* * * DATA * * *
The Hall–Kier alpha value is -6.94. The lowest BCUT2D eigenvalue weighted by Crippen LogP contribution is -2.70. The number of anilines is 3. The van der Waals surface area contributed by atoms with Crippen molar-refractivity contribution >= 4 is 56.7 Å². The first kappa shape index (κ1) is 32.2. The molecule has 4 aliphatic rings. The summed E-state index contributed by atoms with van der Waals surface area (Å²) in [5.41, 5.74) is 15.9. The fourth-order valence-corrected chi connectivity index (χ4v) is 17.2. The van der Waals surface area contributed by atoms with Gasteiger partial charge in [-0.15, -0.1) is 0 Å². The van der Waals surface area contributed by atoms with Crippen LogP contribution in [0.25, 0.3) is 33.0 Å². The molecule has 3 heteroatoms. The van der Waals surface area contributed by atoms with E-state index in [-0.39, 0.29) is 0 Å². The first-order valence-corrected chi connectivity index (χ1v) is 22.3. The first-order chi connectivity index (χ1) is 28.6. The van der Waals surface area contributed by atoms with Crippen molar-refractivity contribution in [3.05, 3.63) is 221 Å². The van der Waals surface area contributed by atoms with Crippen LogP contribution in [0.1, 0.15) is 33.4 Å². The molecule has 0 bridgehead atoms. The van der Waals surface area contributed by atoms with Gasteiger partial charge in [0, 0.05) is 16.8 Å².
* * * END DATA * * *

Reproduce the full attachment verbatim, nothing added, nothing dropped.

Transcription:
The Hall–Kier alpha value is -6.94. The lowest BCUT2D eigenvalue weighted by Crippen LogP contribution is -2.70. The number of anilines is 3. The van der Waals surface area contributed by atoms with Crippen molar-refractivity contribution >= 4 is 56.7 Å². The first kappa shape index (κ1) is 32.2. The molecule has 4 aliphatic rings. The summed E-state index contributed by atoms with van der Waals surface area (Å²) in [5.41, 5.74) is 15.9. The fourth-order valence-corrected chi connectivity index (χ4v) is 17.2. The van der Waals surface area contributed by atoms with Gasteiger partial charge in [-0.15, -0.1) is 0 Å². The van der Waals surface area contributed by atoms with Crippen LogP contribution in [0.25, 0.3) is 33.0 Å². The molecule has 3 heteroatoms. The van der Waals surface area contributed by atoms with E-state index in [-0.39, 0.29) is 0 Å². The first-order valence-corrected chi connectivity index (χ1v) is 22.3. The first-order chi connectivity index (χ1) is 28.6. The van der Waals surface area contributed by atoms with Crippen molar-refractivity contribution in [3.05, 3.63) is 221 Å². The van der Waals surface area contributed by atoms with Crippen LogP contribution in [0.1, 0.15) is 33.4 Å². The molecule has 0 bridgehead atoms. The van der Waals surface area contributed by atoms with Gasteiger partial charge in [0, 0.05) is 16.8 Å².